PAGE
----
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Alliance battery cell-maker another pin in region's energy 'roadmap'

Another battery cell-maker plans to take root in the Mahoning Valley. Energy developers say the field holds promise for the future.
atrex facility
Shown here is an aerial photo of the 930 W. Ely St. address of Special Power Sources LLC's Alliance facility. The energy storage company recently acquired a Massachusetts-based battery cell maker and is yet another energy company that's taking root in the region. (Trumbull County Auditor's Office)

ALLIANCE — As another battery cell production venture intends to join the region’s growing profile of tech manufacturers, opportunities in energy storage are growing, said Rick Stockburger, president of Brite Energy Innovators in Warren.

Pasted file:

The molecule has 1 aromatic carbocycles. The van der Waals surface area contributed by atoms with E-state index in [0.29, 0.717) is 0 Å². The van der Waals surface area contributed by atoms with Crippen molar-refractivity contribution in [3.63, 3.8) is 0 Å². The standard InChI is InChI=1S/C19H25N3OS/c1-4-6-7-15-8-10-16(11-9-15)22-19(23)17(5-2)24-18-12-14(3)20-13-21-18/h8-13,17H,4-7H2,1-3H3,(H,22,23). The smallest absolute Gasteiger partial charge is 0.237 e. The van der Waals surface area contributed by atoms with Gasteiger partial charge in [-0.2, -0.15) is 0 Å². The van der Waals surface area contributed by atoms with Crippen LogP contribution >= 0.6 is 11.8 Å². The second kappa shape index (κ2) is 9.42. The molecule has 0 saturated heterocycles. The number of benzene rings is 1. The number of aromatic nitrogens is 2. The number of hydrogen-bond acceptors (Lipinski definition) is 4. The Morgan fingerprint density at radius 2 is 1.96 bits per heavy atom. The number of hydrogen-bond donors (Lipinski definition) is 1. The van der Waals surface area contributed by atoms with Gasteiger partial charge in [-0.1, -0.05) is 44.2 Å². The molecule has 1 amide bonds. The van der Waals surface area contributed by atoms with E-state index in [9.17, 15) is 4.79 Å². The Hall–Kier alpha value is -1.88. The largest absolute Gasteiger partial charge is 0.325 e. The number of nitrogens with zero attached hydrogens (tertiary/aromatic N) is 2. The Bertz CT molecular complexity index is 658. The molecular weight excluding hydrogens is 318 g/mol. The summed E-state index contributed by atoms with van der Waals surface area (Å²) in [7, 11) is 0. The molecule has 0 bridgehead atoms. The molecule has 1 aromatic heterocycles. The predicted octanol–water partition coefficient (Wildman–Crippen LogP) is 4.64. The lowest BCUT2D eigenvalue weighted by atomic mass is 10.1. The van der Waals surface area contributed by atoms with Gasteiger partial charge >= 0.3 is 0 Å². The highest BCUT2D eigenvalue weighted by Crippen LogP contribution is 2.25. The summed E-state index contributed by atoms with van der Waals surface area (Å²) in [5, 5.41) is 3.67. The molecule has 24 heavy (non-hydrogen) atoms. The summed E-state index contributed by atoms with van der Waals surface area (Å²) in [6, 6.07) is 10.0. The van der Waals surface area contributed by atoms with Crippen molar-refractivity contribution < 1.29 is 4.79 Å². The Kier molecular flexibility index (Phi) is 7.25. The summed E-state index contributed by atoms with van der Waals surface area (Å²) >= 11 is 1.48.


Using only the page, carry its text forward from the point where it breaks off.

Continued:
Special Power Sources LLC announced in late October it acquired solid oxide fuel cell-maker Atrex Energy of Walpole, Mass. and is locating its assets to an industrial facility along West Ely Street, on the city’s Stark County side.

The purchase included rights to Atrex’s Hybrid Energy Storage Module, noted as “a key technology to modernized power storage,” according to the October release from Special Power Sources.

That recent growth aligns with a “roadmap” for energy storage development in the region detailed in a Cleveland State University study published in October.

Roland Dixon, Special Power Sources president, said with the purchase of Atrex, the company is positioned to lead the solid oxide fuel cell industry in research and development for the U.S. departments of Defense and Energy, “as well as commercially leading to reliable, remote continuous power running on renewable fuels … serving the oil and gas, telecom, transportation and mining industries.”